Will Shortz

NPR's Puzzlemaster Will Shortz has appeared on Weekend Edition Sunday since the program's start in 1987. He's also the crossword editor of The New York Times, the former editor of Games magazine, and the founder and director of the American Crossword Puzzle Tournament (since 1978).

Will sold his first puzzle professionally when he was 14 — to Venture, a denominational youth magazine. At 16 he became a regular contributor to Dell puzzle publications. He is the only person in the world to hold a college degree in Enigmatology, the study of puzzles, which he earned from Indiana University in 1974.

Born in 1952 and raised on an Arabian horse farm in Indiana, Will now lives near New York City in a Tudor-style house filled with books and Arts and Crafts furniture. When he's not at work, he enjoys bicycling, movies, reading, travel, and collecting antique puzzle books and magazines.

Arrange The Notes

Jan 7, 2012

On-Air Challenge: Each answer is a five-letter word or phrase containing the letters N, O, T, E plus one other letter. Answer the clues to get the words.

Last Week's Challenge: Name certain scores in a certain sport. The score and the sport are both two-word phrases with a total of 10 letters (five letters in each word). Rearrange the letters to name a different sport, also in two words (six letters in the first word, four in the second). What are the scores, and what is the sport?

Answer: Rearrange "field goals" to name "ladies golf."

The Fame Game

Jan 1, 2012

On-Air Challenge: It's our annual year-end news quiz, compiled with the help of Kathie Baker and Tim Goodman. You are given new names in the news — people you probably never heard of before 2011, but who became famous during the past 12 months. Explain why they're famous.

On-Air Challenge: Identify a gift for a child spelled by consecutive letters in familiar two-word phrases. For example, if given "tomato paste," the answer would be "top."

Last Week's Challenge: Take the word "at." Put a man's first name on each side of it, and say the word out loud. Phonetically, you'll get a word that describes a growing part of our country.

Answer: Put "Jerry," "at," and "Rick" together, and phonetically, you get "geriatric."

Winner: Ginny Walters from Shelburne, Vt.

On-Air Challenge: Rearrange a series of anagrams to identify some well-known magazines. For example, if given "never point," rearrange the letters to spell "Prevention," the name of a popular health magazine.

Last Week's Challenge: Think of an animal whose name contains the letter "O." Change the "O" to an "H", and rearrange the result to name another animal. What animals are these?

Answer: Change the "O" in "antelope" to an H, and rearrange the letters to spell "elephant." "Orca" and "char" is an alternative pairing.

Teasing Out A New Word

Dec 11, 2011

On-Air Challenge: Add a letter to create new words in a series of word teasers.

Last Week's Challenge from listener Monti Montgomery of Washington, D.C.: Name a style of music. Change the middle letter to a B, and you'll name a style of cooking. What are the style of music and the style of cooking? (There are several ways to spell the cooking style, but the answer is one of them.)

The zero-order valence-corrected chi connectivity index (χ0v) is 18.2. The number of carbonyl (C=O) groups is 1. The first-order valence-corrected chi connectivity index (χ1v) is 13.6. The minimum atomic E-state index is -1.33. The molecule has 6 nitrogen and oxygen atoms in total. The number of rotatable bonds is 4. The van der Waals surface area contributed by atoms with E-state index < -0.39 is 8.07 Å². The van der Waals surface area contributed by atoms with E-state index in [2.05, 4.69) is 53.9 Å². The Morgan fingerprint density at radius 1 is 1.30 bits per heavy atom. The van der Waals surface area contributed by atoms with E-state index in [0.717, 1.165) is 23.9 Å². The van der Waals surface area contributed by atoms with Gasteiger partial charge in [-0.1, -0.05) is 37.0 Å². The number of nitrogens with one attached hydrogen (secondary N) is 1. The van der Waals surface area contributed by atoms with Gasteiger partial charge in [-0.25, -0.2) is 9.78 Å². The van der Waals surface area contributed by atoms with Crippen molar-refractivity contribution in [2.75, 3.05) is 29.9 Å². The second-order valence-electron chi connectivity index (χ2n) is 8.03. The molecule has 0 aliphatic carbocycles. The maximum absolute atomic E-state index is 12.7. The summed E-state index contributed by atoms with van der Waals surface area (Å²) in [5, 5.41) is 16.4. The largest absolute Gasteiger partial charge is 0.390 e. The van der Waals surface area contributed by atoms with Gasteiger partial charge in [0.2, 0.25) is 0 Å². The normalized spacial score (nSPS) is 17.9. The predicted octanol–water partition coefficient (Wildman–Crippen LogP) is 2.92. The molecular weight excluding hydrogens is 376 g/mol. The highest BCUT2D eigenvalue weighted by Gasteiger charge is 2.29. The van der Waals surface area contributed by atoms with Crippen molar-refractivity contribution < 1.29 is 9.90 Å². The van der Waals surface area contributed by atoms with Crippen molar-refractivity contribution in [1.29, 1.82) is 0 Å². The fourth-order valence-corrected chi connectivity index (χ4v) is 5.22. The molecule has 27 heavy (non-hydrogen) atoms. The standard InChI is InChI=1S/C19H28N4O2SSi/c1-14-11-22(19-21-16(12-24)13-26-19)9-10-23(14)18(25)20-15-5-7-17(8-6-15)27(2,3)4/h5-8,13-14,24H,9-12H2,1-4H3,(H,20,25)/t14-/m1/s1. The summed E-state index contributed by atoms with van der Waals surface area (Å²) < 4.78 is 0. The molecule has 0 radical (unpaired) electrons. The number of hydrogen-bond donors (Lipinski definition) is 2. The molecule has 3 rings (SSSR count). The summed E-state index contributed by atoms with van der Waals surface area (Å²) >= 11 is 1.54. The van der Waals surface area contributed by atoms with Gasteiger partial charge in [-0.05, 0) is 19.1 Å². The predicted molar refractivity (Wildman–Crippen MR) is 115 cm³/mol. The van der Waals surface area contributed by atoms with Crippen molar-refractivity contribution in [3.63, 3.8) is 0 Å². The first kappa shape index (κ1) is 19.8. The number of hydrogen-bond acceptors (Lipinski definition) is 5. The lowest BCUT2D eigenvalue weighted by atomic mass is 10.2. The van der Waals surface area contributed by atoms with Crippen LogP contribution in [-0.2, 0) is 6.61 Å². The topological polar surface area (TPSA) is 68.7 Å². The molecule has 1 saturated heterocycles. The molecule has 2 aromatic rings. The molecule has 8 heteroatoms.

Answer: "Baroque" is the style of music, and "bar-b-que" is the cooking style.

On-Air Challenge: Change one letter in each word of a made-up, two-word phrase to get two new words that will start a familiar proverb or saying. Determining which letters to change is up to you.

Last Week's Challenge from listener Dan Pitt of Palo Alto, Calif.: Think of a common five-letter word in one syllable. Change the fourth letter to the next letter of the alphabet, and you'll get a common word in two syllables, also in five letters. What words are these?

On-Air Challenge
Every answer is a familiar phrase in the form of "_____ for _____ ." Given the word that follows "for," what's the first word that precedes "for"? For example, if you're given "joy," the answer would be "jump" to complete the phrase "jump for joy."

Last Week's Challenge
From listener Henry Hook of Brooklyn, N.Y.
What number comes next in the following series: 2, 4, 6, 9, 11, 15, 20, 40, 51, 55, 60 and 90?

On-Air Challenge: Every answer is the name of a world capital. You'll be given a four-letter word. The first two letters are the first two letters of the city's name, and the last two are the last two letters of the country's name. For example, if you were given "loin," the answer would be London, Great Britain.

On-Air Challenge: You will be given a five-letter word and seven-letter word. Rearrange the letters of one of these words to get a synonym of the other. For example, if you are given "alloy" and "devoted," the answer would be "loyal," which is an anagram of "alloy."

On-Air Challenge: You will be given the name of a famous person without the first and last letters of their first and last names. Determine the missing letters to add onto the name. For example, if you are given "err row," the answer would be "Jerry Brown."

On-Air Challenge: You'll be given three words. Name the fourth word that, when added to each of these words, creates a familiar two-word phrase. The answer will rhyme with one of the three words. For example, if you're given "boob," "inner" and "test," the fourth word would be "tube."

Last Week's Challenge: Think of a familiar two-word rhyming phrase that starts with the letter F, like "fat cat." Change the F to a G and you'll get another familiar two-word rhyming phrase. What are these phrases?

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